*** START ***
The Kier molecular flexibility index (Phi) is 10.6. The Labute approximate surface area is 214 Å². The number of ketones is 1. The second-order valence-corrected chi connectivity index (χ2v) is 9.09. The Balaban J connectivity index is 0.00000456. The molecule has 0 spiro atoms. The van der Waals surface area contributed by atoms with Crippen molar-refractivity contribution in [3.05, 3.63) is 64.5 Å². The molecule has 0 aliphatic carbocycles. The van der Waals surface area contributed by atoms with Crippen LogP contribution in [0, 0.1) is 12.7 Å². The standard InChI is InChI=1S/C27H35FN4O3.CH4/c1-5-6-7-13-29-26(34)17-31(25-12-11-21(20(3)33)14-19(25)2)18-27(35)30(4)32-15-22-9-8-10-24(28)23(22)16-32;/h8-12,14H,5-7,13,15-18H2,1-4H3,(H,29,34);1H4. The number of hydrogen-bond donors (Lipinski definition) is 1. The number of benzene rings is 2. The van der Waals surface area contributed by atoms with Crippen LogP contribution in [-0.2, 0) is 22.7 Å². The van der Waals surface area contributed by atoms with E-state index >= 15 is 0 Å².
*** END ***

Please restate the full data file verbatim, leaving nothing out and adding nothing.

The Kier molecular flexibility index (Phi) is 10.6. The Labute approximate surface area is 214 Å². The number of ketones is 1. The second-order valence-corrected chi connectivity index (χ2v) is 9.09. The Balaban J connectivity index is 0.00000456. The molecule has 0 spiro atoms. The van der Waals surface area contributed by atoms with Crippen molar-refractivity contribution in [3.05, 3.63) is 64.5 Å². The molecule has 0 aliphatic carbocycles. The van der Waals surface area contributed by atoms with Crippen LogP contribution in [0, 0.1) is 12.7 Å². The standard InChI is InChI=1S/C27H35FN4O3.CH4/c1-5-6-7-13-29-26(34)17-31(25-12-11-21(20(3)33)14-19(25)2)18-27(35)30(4)32-15-22-9-8-10-24(28)23(22)16-32;/h8-12,14H,5-7,13,15-18H2,1-4H3,(H,29,34);1H4. The number of hydrogen-bond donors (Lipinski definition) is 1. The number of benzene rings is 2. The van der Waals surface area contributed by atoms with Crippen LogP contribution in [-0.2, 0) is 22.7 Å². The van der Waals surface area contributed by atoms with E-state index >= 15 is 0 Å².